Friday, August 17, 2012

South Dakota Supreme: Part 2

South Dakota Supreme: Part 1 chronicled our first day in South Dakota. This post covers our second day.

View from motel parking lot, Interior, South Dakota
Wednesday was another banner day that I had been excitedly waiting for. I was grateful for the 10 a.m. check-out at the Badlands Budget Host Inn because it got us moving earlier than usual. After breakfast, we got back on scenic route 240, the Badlands Loop Road, and drove west through the rest of the National Park to the Wall entrance. I didn't really know what to expect from the Badlands. From what we saw, it was a lot of amazing, other-worldly scenery and some hiking trails. I think we drove past a visitor center in the darkness of the previous night, but on our drive-through in daylight we didn't really see much at all other than scenic overlooks. We got out once or twice for pictures and noticed signs warning of rattle snakes. A concerned man looked at the swarm of kids crawling out of my minivan and informed me that he had seen some rattlers himself and that we should be sure to stay on the trails. I assured him we weren't going anywhere, just stretching our legs and taking some photos. None of us were dressed for hiking. Another time, I hope. There was some construction going on, so at one point we had to pull over and wait for a leader truck to guide us past the work zone. The road was down to one lane, and there was no wiggle room, so they had to make sure traffic was only moving in one direction at a time. This took a few extra minutes, but wasn't terrible.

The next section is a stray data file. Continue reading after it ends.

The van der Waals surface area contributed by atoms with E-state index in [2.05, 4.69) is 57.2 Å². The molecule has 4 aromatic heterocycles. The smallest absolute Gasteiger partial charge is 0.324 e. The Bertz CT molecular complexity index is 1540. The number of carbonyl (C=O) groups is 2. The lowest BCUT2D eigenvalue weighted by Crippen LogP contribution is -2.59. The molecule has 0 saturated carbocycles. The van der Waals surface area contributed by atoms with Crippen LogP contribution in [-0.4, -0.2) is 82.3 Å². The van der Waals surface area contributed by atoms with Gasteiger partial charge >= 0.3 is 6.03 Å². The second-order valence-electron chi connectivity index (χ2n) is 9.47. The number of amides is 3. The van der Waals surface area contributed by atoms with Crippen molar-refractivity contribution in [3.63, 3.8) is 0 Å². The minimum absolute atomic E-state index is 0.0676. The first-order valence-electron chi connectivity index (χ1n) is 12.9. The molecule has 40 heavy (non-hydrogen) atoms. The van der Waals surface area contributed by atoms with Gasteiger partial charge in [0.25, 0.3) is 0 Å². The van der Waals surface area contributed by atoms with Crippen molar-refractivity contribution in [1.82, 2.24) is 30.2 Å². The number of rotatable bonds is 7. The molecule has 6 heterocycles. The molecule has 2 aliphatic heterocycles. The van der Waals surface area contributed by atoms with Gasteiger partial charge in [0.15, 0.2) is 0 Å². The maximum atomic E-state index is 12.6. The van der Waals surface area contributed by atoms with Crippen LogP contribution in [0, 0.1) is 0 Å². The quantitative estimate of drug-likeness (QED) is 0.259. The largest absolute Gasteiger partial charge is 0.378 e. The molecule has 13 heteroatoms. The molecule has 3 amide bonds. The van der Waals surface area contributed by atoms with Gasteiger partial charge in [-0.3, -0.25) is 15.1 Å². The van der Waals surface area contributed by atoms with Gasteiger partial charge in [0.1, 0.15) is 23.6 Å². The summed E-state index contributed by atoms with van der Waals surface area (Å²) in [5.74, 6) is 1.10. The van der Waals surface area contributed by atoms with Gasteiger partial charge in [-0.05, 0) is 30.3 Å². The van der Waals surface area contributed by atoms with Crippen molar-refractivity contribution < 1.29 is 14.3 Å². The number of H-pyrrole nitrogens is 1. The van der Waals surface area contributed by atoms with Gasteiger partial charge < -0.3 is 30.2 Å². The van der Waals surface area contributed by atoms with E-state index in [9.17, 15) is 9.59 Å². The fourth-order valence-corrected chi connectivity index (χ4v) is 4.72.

The Wall Drug backyard, Wall, South Dakota
We exited Badlands National Park in the town of Wall. So far we had seen approximately 573 signs advertising Wall Drug, the world's biggest drug store. Who can resist 573 signs? We had to investigate. Well, it's big alright, but not as I had imagined. Wall Drug is basically a block filled with stores that are connected to each other. You can get from one to the other from the inside. But you have to pay for your items from one area before moving onto another, which definitely made it feel more like separate stores than one big store. There was quite a bit to look at, and it was neat-o. But it was also crammed to the max with merchandise and tourists. I probably would have enjoyed it more if I had no children with me, or if my kids were older and I could trust all of them to meet me at a certain spot and time, so we could all look at what we wanted to look at without irritation, confusion, and frustration. Since that was not the case, I was about to blow my top after a short time. I was sick of their obsession with gift shops already. And I am especially not such a big fan of crowded shops. We saw what the fuss was about and got back on the highway.